Felting Techniques: Part 2 Make a Cobweb Felted Scarf

Felting Techniques Series

Part 2 – Cobweb Felting

Felting Techniques, Cobweb Felting, FiberArtsy.com
This week, you will learn step by step how to make a beautiful cobweb felted scarf.

What is cobweb felting? Just like the name suggests it creates a felted fabric with a ‘cobwebby’ texture – thin areas and even holes!

See also….
Part 1 Basic Wet Felting
Part 3 Nuno Felting a Shawl

Part 4 Lattice Felting
Part 5 Resist Felting a Bowl


(This post contains affiliate links, which means that if you click on one of the product links, Fiberartsy may receive a small commission)


Supplies needed:

Most of you know that I usually use bubble wrap for rolling. Well, for larger felting projects, I prefer to use Matchstick Blinds. The fiber felts faster than with bubble wrap and the blind is easier to use. If you don’t have one, no worries, the bubble wrap works just fine. If you want to order one, I got mine from Oriental Furniture. Make sure the blind you order is natural, non-stained! (Mine was stained which bleeds a bit but so far it hasn’t stuck to the fiber)

Felting Techniques, Cobweb Felting, FiberArtsy.com
Felting Techniques, Cobweb Felting, FiberArtsy.com
Thin Out Roving

Cover your table with plastic and lay down the blind or one strip of bubble wrap.





Spread out and thin your roving by gently pulling it apart, keeping the fibers attached to each other but leaving gaps and thin areas. The width you want should be a little wider than your final scarf to allow for shrinkage. Take your time with this and try not to leave large holes. Small ones are fine and add to the texture. Do this for the entire length of roving. Lay this out on the blind or bubble wrap.

Felting Techniques, Cobweb Felting, FiberArtsy.com
Felting Techniques, Cobweb Felting, FiberArtsy.com
If you want fringe at the ends of your scarf, go ahead and separate the fiber now. If you don’t want fringe, move on to the next step.

Felting Techniques, Cobweb Felting, FiberArtsy.com

Wet The Roving

Fill your bottle with hot water and add a few squirts of soap. Partially cover the bottle opening with your thumb and generously sprinkle the entire scarf. (You can also poke holes in the bottle cap).

Place a piece of bubble wrap or plastic on top of the roving and with the flats of your hands, begin working the water into the fiber. Add more water as needed. You want the fiber to be completely saturated with water. Dry fiber won’t felt!

Felting Techniques, Cobweb Felting, FiberArtsy.com
If you’re doing fringe, make sure this is also wet and again separate the strands, if needed.Felting Techniques, Cobweb Felting, FiberArtsy.com
Rolling
Here comes the workout! If you’re using a blind, begin at one end and tightly roll up your scarf. If you’re using bubble wrap, place a second strip on top of your scarf and roll it up from one end. Tie in 2 or 3 places with scrap yarn or nylon hose. Place your hands on the blind (bubble wrap) and begin rolling back and forth, all the way from your fingertips to your elbows, gradually increasing pressure. Roll about 250-300 times. Yes, you read that right! If you’re using bubble wrap, you may need to roll 400 times…sorry :/
Felting Techniques, Cobweb Felting, FiberArtsy.com
Felting Techniques, Cobweb Felting, FiberArtsy.com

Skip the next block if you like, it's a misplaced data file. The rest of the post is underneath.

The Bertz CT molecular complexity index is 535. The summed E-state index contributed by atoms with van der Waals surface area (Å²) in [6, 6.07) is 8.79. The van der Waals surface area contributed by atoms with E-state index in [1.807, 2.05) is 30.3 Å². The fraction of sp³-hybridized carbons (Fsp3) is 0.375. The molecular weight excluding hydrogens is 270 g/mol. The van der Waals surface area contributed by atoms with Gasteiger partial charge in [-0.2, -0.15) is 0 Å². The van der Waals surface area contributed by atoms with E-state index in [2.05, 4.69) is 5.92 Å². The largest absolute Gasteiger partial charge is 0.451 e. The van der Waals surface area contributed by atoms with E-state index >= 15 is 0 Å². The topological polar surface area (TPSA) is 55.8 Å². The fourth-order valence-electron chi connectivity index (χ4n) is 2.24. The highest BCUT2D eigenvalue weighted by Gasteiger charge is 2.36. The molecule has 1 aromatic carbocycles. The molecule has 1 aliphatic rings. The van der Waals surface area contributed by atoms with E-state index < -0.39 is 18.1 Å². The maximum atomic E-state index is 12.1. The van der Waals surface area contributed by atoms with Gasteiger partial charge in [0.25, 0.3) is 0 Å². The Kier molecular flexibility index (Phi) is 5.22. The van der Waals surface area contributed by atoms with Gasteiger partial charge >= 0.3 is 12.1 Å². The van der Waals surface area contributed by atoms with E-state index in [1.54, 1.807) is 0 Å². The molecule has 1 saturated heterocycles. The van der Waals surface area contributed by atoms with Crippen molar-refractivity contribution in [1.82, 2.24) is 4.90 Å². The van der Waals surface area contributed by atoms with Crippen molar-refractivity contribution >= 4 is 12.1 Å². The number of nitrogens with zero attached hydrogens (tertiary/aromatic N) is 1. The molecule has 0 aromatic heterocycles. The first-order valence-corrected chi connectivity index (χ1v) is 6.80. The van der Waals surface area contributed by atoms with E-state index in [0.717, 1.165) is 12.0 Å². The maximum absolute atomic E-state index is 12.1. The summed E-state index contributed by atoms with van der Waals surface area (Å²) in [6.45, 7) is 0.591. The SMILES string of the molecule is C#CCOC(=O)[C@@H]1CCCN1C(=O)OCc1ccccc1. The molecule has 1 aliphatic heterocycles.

Pinch Test
Unroll the package and check the felting progress by doing a pinch test. Just like it sounds, with your thumb and forefinger, pinch a bit of fiber and gently pull up. Is it holding together? If yes, move on to the next step. If no, continue rolling.
Felting Techniques, Cobweb Felting, FiberArtsy.com
Finish the Fringe
Do you want your fringe to stay flat or would you prefer it rolled? If flat, move on to the next phase. I wanted mine rolled so I took each piece of fringe and rolled it back and forth between my hands – just like you used to do with Playdoh!
Felting Techniques, Cobweb Felting, FiberArtsy.comFelting Techniques, Cobweb Felting, FiberArtsy.com
Fulling

If you read my other felting tutorials, you know what’s next….throwing! This will full your fiber, meaning it will shrink and complete the felting process. Remember, at this point, your scarf is still very soft so handle it GENTLY! You don’t want to stretch out the holes too much. So, very very carefully, pick up your scarf, wad it up and let it fall on the table. No force here, just gently let it drop. Pick it up and drop it again. Do this about 50 times. Now, carefully lay it out and pull apart any areas that are not supposed to be sticking together. You’ll know it when you see it. Continue throwing your scarf until it’s holding together well when you pull on the fiber. It will give, but shouldn’t come apart. You will also notice that your fiber has shrunk and puckered.

Felting Techniques, Cobweb Felting, FiberArtsy.com
Felting Techniques, Cobweb Felting, FiberArtsy.com
Finishing

Rinse out all of the soap and hang your new scarf up to dry! Voila! You just made your first Cobweb Felted Scarf!

If any of these steps are unclear, please let me know. And if you try this tutorial, please send me a photo of your creation!

 

Felting Techniques, Cobweb Felting, FiberArtsy.com
Did you miss Part 1 Basic Felting? See it here.


Did you see Part 3, Nuno Felting a Shawl?





Oriental Furniture Matchstick Roll Up Window Blinds, Natural, 36-Inch Wide


18″ – 15 color fine wool roving- 5 oz. – vivid colors









Comments

  1. You make this sound so easy! Why haven’t I tried this. The scarf looks fabulous. Visiting from Wake Up Wednesday Linky Party!